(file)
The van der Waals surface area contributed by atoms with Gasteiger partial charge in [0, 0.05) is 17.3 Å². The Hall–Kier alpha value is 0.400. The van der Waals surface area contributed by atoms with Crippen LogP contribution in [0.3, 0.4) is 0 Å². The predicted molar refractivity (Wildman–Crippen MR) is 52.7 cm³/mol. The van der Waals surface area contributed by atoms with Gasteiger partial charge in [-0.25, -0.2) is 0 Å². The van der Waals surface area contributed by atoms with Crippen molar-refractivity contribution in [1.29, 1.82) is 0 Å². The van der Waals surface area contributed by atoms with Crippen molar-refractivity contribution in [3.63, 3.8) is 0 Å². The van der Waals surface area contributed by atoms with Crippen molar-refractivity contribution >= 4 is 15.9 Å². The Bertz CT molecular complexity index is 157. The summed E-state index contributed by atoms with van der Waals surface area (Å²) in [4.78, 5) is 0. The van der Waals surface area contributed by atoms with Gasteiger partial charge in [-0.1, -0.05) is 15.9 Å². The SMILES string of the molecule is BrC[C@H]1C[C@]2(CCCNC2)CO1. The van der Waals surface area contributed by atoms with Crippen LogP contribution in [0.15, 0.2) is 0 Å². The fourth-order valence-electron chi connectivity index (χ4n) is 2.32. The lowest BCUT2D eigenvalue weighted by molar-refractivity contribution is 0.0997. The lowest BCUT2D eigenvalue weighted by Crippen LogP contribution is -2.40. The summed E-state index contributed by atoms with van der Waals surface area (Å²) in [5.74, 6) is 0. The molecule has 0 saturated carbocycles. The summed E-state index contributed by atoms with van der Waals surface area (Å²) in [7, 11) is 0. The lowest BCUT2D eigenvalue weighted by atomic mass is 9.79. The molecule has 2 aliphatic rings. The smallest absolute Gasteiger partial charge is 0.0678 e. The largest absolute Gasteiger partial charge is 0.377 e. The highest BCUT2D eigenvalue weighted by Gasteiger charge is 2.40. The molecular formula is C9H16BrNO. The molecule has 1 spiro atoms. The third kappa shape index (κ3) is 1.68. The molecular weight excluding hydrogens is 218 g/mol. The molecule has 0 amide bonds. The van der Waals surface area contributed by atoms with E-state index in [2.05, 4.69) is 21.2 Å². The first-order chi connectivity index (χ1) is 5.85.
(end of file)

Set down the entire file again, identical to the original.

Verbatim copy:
The van der Waals surface area contributed by atoms with Gasteiger partial charge in [0, 0.05) is 17.3 Å². The Hall–Kier alpha value is 0.400. The van der Waals surface area contributed by atoms with Crippen LogP contribution in [0.3, 0.4) is 0 Å². The predicted molar refractivity (Wildman–Crippen MR) is 52.7 cm³/mol. The van der Waals surface area contributed by atoms with Gasteiger partial charge in [-0.25, -0.2) is 0 Å². The van der Waals surface area contributed by atoms with Crippen molar-refractivity contribution in [1.29, 1.82) is 0 Å². The van der Waals surface area contributed by atoms with Crippen molar-refractivity contribution in [3.63, 3.8) is 0 Å². The van der Waals surface area contributed by atoms with Crippen molar-refractivity contribution >= 4 is 15.9 Å². The Bertz CT molecular complexity index is 157. The summed E-state index contributed by atoms with van der Waals surface area (Å²) in [4.78, 5) is 0. The van der Waals surface area contributed by atoms with Gasteiger partial charge in [-0.1, -0.05) is 15.9 Å². The SMILES string of the molecule is BrC[C@H]1C[C@]2(CCCNC2)CO1. The van der Waals surface area contributed by atoms with Crippen LogP contribution in [0.15, 0.2) is 0 Å². The fourth-order valence-electron chi connectivity index (χ4n) is 2.32. The lowest BCUT2D eigenvalue weighted by molar-refractivity contribution is 0.0997. The lowest BCUT2D eigenvalue weighted by Crippen LogP contribution is -2.40. The summed E-state index contributed by atoms with van der Waals surface area (Å²) in [5.74, 6) is 0. The molecule has 0 saturated carbocycles. The summed E-state index contributed by atoms with van der Waals surface area (Å²) in [7, 11) is 0. The lowest BCUT2D eigenvalue weighted by atomic mass is 9.79. The molecule has 2 aliphatic rings. The smallest absolute Gasteiger partial charge is 0.0678 e. The largest absolute Gasteiger partial charge is 0.377 e. The highest BCUT2D eigenvalue weighted by Gasteiger charge is 2.40. The molecular formula is C9H16BrNO. The molecule has 1 spiro atoms. The third kappa shape index (κ3) is 1.68. The molecular weight excluding hydrogens is 218 g/mol. The molecule has 0 amide bonds. The van der Waals surface area contributed by atoms with E-state index in [2.05, 4.69) is 21.2 Å². The first-order chi connectivity index (χ1) is 5.85.